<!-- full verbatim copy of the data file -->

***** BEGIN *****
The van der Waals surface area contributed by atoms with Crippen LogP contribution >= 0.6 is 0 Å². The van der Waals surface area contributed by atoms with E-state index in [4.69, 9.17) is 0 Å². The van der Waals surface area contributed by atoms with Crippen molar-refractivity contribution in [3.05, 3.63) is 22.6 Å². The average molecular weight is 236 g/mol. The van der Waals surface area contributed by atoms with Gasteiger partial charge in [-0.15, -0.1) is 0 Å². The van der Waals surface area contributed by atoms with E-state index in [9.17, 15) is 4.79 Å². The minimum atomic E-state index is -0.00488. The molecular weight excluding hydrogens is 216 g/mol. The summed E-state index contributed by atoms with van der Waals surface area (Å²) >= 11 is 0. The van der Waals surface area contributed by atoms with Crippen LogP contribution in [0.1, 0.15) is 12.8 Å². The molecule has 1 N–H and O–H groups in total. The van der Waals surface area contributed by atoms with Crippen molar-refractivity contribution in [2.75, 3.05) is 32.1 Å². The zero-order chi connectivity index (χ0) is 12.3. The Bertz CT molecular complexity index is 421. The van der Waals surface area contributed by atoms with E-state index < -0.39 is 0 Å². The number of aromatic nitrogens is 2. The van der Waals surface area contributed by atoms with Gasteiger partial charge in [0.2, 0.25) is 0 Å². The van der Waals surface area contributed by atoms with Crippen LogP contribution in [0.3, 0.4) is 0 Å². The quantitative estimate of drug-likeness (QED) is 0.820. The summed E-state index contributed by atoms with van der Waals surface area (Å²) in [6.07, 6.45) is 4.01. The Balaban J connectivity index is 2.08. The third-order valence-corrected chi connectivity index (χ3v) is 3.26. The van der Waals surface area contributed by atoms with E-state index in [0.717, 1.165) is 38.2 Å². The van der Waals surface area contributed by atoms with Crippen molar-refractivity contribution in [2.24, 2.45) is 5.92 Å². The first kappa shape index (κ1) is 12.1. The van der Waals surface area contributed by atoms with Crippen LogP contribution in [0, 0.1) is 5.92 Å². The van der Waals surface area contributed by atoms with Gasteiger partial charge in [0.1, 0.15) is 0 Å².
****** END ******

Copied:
The van der Waals surface area contributed by atoms with Crippen LogP contribution >= 0.6 is 0 Å². The van der Waals surface area contributed by atoms with E-state index in [4.69, 9.17) is 0 Å². The van der Waals surface area contributed by atoms with Crippen molar-refractivity contribution in [3.05, 3.63) is 22.6 Å². The average molecular weight is 236 g/mol. The van der Waals surface area contributed by atoms with Gasteiger partial charge in [-0.15, -0.1) is 0 Å². The van der Waals surface area contributed by atoms with E-state index in [9.17, 15) is 4.79 Å². The minimum atomic E-state index is -0.00488. The molecular weight excluding hydrogens is 216 g/mol. The summed E-state index contributed by atoms with van der Waals surface area (Å²) >= 11 is 0. The van der Waals surface area contributed by atoms with Crippen LogP contribution in [0.1, 0.15) is 12.8 Å². The molecule has 1 N–H and O–H groups in total. The van der Waals surface area contributed by atoms with Crippen molar-refractivity contribution in [2.75, 3.05) is 32.1 Å². The zero-order chi connectivity index (χ0) is 12.3. The Bertz CT molecular complexity index is 421. The van der Waals surface area contributed by atoms with E-state index < -0.39 is 0 Å². The number of aromatic nitrogens is 2. The van der Waals surface area contributed by atoms with Gasteiger partial charge in [0.2, 0.25) is 0 Å². The van der Waals surface area contributed by atoms with Crippen LogP contribution in [0.3, 0.4) is 0 Å². The quantitative estimate of drug-likeness (QED) is 0.820. The summed E-state index contributed by atoms with van der Waals surface area (Å²) in [6.07, 6.45) is 4.01. The Balaban J connectivity index is 2.08. The third-order valence-corrected chi connectivity index (χ3v) is 3.26. The van der Waals surface area contributed by atoms with E-state index in [0.717, 1.165) is 38.2 Å². The van der Waals surface area contributed by atoms with Crippen molar-refractivity contribution in [2.24, 2.45) is 5.92 Å². The first kappa shape index (κ1) is 12.1. The van der Waals surface area contributed by atoms with Crippen LogP contribution in [0, 0.1) is 5.92 Å². The van der Waals surface area contributed by atoms with Gasteiger partial charge in [0.1, 0.15) is 0 Å².